Hawick Reivers’ Festival’s pleas for event status fall on deaf ears

A decision not to include Hawick Reivers’ Festival in the region’s accredited register of events eligible for more grants has disappointed its organisers and town councillors.

Wilton Primary School pupils with teacher Fiona Allinson during last year's festival.
Wilton Primary School pupils with teacher Fiona Allinson during last year's festival.

Calls for the annual event to be treated the same as the likes of the Borders Book Festival or Melrose Sevens rugby tournament and be given Scottish Borders Council support as a matter of course have fallen on deaf ears.

The idea of promotion and funding parity for the event, held annually since 2003, was raised in November when Hawick’s common good fund sub-committee was approached for £3,000 to help cover the running costs of next month’s festival, estimated to be around £17,700.

That money was granted, and the sub-committee’s councillors agreed to approach the authority to push for more support.

Leaderdale and Melrose councillor and council convener David Parker threw out that request at last Thursday full council meeting, though, saying there is no money available in the festival funding pot to start including the event.

“There is no money in the budget to provide that funding, therefore that application has to fail,” he said. “My advice would be to look at other sources of funding.”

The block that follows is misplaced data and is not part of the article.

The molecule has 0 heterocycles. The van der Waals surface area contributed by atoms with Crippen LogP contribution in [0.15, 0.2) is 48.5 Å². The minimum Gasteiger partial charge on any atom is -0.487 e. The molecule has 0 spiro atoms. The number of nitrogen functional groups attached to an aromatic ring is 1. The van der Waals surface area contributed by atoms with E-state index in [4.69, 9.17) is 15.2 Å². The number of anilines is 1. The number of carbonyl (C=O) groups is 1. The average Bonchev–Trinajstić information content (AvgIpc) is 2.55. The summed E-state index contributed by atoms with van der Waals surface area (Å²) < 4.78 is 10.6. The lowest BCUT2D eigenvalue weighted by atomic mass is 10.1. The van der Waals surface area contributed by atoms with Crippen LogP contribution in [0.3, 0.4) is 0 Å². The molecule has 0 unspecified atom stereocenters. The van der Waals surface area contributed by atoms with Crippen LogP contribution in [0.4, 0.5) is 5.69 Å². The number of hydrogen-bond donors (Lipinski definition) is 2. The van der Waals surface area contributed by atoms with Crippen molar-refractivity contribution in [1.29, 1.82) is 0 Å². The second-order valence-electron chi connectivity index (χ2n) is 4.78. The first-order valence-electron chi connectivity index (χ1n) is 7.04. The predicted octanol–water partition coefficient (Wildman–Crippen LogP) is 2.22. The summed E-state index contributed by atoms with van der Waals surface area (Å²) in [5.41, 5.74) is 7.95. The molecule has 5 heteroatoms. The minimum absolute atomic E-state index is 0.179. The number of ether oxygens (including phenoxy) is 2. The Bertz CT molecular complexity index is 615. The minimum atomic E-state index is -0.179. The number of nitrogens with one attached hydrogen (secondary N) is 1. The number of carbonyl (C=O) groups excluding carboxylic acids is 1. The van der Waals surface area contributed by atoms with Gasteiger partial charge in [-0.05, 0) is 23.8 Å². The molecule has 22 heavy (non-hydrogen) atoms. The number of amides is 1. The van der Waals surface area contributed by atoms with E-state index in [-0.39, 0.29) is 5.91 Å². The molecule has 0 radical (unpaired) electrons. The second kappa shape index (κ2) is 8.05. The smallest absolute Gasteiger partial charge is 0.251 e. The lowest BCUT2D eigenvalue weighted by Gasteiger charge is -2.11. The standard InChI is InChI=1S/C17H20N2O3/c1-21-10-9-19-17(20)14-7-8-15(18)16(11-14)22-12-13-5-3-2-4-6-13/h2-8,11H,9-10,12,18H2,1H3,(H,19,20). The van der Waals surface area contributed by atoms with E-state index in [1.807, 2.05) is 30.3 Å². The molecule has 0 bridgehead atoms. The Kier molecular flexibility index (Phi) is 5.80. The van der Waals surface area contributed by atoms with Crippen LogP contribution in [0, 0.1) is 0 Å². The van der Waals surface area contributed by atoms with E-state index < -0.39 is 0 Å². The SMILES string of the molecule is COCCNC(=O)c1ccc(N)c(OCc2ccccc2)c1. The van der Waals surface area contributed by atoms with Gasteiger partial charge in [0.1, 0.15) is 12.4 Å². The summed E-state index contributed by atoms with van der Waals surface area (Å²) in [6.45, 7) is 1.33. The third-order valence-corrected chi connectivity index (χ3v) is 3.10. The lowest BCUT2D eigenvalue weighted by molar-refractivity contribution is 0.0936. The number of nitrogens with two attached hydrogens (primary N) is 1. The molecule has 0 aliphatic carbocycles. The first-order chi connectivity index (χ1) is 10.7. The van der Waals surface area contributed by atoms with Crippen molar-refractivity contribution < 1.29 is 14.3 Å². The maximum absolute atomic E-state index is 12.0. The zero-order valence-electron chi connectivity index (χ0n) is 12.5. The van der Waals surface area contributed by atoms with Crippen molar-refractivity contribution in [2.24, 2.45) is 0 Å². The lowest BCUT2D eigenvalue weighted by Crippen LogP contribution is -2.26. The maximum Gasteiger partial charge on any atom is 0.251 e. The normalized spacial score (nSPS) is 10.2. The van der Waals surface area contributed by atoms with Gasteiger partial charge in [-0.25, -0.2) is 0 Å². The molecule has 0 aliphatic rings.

The annual festival struggles to turn a profit due to offering many of its events for free, forcing organisers to apply for public funding.

However, its most recent result on the council’s economic impact tool found it has potential to pull in almost £250,000 for the local economy.

And it’s for that reason that Hawick Reivers’ Association chairperson Cath Elliott believes it should be given the same treatment as other events the region.

“We could run a festival just in Hawick that would be self-sustaining, but we want it to be opened up Borders-wide,” she said. “By promoting the event and getting financial assistance to market it outwith Hawick, we would be bringing more into the town.

“If you look on the Return to the Ridings website, the likes of Melrose Sevens and the book festival are easy to find, but you have to go quite far down to read anything about us.

“It’s that kind of increased help we were looking for. We didn’t just want automatic funding.”

Hawick and Hermitage councillor Watson McAteer told us: “The request at the full council meeting was summarily rejected by convener David Parker without being considered by councillors.

“This request followed the common good fund meeting where it was made abundantly clear that the festival brought significant economic benefit to the entire Borders and deserved to be considered in a similar vein to the book festival or Melrose Sevens.

“I am hoping this has simply been a procedural error and that it will be equally considered an event eligible for future council funding.”

The festival takes place from March 27 to 29.

Hawick and Hermitage councillor George Turnbull pleaded with Mr Parker, saying: “Hawick Reivers’ Association has proved its worth and the benefit it brings to the town.

“I am asking that this be continued further for discussion. I appreciate the point it’s over the festival funding budget, but it should be reconsidered.”